Despite defendants' suggestion to the contrary, the government did not violate the court's pretrial ruling. That ruling merely prohibited the government from introducing evidence on the manner in which the defendants had responded to the grand jury subpoena. In its ruling, however, the court stated that most of the documents relating to the Big Cajun job were destroyed in the regular course of business and that the defendants' failure to produce more documentary material was not due to any wrongdoing by MMR. Thus, say defendants, the prosecutor knew that they did not possess these documents, knew that the documents had not been concealed or destroyed by defendants, yet still commented on defendants' failure to introduce them into evidence.
Defendants, however, misread the court's ruling. The court's ruling did not establish that the documents referred to by the prosecutor existed and were destroyed in the regular course of business. The court found only that MMR did not wrongfully destroy any documents relating to Big Cajun. But if the facts were as defendants argued to the jury--the change order and the Borden, Freeport, and SPR agreements were legitimate--it is fair argument that documents supporting their legitimacy should have existed.
Finally, defendants argue that the government misstated the record in several respects in its closing argument. After carefully reviewing the record, we are persuaded that the alleged misstatements were either not beyond the evidence or were harmless error.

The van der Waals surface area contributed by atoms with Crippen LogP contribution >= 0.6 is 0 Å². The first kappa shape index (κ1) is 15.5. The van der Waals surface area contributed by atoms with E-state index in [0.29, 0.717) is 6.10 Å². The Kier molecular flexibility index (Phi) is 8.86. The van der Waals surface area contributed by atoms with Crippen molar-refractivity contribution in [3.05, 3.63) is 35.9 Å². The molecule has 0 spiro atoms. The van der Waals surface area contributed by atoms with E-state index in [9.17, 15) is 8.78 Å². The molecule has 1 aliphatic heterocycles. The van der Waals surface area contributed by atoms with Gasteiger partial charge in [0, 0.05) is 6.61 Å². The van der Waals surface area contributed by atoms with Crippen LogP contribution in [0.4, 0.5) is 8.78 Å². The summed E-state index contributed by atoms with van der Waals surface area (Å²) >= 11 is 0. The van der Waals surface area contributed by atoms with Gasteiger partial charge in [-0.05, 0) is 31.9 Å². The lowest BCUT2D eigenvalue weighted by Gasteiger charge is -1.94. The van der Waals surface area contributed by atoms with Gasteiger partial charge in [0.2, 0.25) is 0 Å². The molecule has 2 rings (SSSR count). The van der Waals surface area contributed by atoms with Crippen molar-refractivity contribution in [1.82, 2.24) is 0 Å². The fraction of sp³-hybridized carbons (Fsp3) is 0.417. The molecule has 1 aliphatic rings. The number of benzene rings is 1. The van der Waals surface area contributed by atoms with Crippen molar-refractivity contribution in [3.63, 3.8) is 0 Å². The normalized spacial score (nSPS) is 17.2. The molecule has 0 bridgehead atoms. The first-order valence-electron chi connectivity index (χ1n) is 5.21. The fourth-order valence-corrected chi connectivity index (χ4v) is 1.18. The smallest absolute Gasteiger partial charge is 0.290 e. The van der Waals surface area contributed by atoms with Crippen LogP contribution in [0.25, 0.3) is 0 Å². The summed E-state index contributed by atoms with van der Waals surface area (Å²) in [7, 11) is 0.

Theoretically, MMR could have bid even if it could not get a bid bond by submitting a certified check, but because MMR would have forfeited the bid check if its bid was accepted and it was unable to obtain a performance bond, this was not realistic
Rutland and MMR note that the evidence at trial did not show that Sturgill told Rutland that MMR could fulfill its agreement not to compete by not submitting a bid. Sturgill testified that he and Murphy discussed MMR not submitting a bid and that Murphy told him that MMR had agreed to not submit a bid. Rutland and MMR, however, do not, and could not on this record, contend that this was a material variance between the indictment and the proof at trial
The district court instructed the jury on withdrawal, but put the burden on the defendants